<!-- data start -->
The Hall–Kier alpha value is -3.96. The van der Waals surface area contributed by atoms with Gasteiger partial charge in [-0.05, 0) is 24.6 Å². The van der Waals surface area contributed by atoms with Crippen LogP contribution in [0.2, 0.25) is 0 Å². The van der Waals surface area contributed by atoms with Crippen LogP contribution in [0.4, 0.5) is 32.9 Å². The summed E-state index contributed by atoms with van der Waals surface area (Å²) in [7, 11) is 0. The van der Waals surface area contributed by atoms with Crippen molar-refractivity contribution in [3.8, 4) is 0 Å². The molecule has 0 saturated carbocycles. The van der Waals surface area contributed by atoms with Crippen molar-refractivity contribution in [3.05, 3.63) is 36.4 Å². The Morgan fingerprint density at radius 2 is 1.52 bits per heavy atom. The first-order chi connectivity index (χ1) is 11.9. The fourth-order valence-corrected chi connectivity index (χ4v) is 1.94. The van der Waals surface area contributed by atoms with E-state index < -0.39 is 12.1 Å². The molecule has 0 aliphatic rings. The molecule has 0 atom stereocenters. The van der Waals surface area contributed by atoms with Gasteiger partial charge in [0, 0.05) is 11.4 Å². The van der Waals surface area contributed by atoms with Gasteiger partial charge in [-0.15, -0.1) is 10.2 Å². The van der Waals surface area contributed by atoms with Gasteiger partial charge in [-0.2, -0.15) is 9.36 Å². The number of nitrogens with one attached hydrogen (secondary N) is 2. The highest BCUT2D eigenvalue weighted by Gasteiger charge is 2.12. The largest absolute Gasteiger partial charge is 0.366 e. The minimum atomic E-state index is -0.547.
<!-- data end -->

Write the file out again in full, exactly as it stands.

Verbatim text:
The Hall–Kier alpha value is -3.96. The van der Waals surface area contributed by atoms with Gasteiger partial charge in [-0.05, 0) is 24.6 Å². The van der Waals surface area contributed by atoms with Crippen LogP contribution in [0.2, 0.25) is 0 Å². The van der Waals surface area contributed by atoms with Crippen LogP contribution in [0.4, 0.5) is 32.9 Å². The summed E-state index contributed by atoms with van der Waals surface area (Å²) in [7, 11) is 0. The van der Waals surface area contributed by atoms with Crippen molar-refractivity contribution in [3.8, 4) is 0 Å². The molecule has 0 saturated carbocycles. The van der Waals surface area contributed by atoms with Crippen molar-refractivity contribution in [3.05, 3.63) is 36.4 Å². The Morgan fingerprint density at radius 2 is 1.52 bits per heavy atom. The first-order chi connectivity index (χ1) is 11.9. The fourth-order valence-corrected chi connectivity index (χ4v) is 1.94. The van der Waals surface area contributed by atoms with E-state index < -0.39 is 12.1 Å². The molecule has 0 aliphatic rings. The molecule has 0 atom stereocenters. The van der Waals surface area contributed by atoms with Gasteiger partial charge in [0, 0.05) is 11.4 Å². The van der Waals surface area contributed by atoms with Gasteiger partial charge in [-0.15, -0.1) is 10.2 Å². The van der Waals surface area contributed by atoms with Gasteiger partial charge in [-0.2, -0.15) is 9.36 Å². The number of nitrogens with one attached hydrogen (secondary N) is 2. The highest BCUT2D eigenvalue weighted by Gasteiger charge is 2.12. The largest absolute Gasteiger partial charge is 0.366 e. The minimum atomic E-state index is -0.547.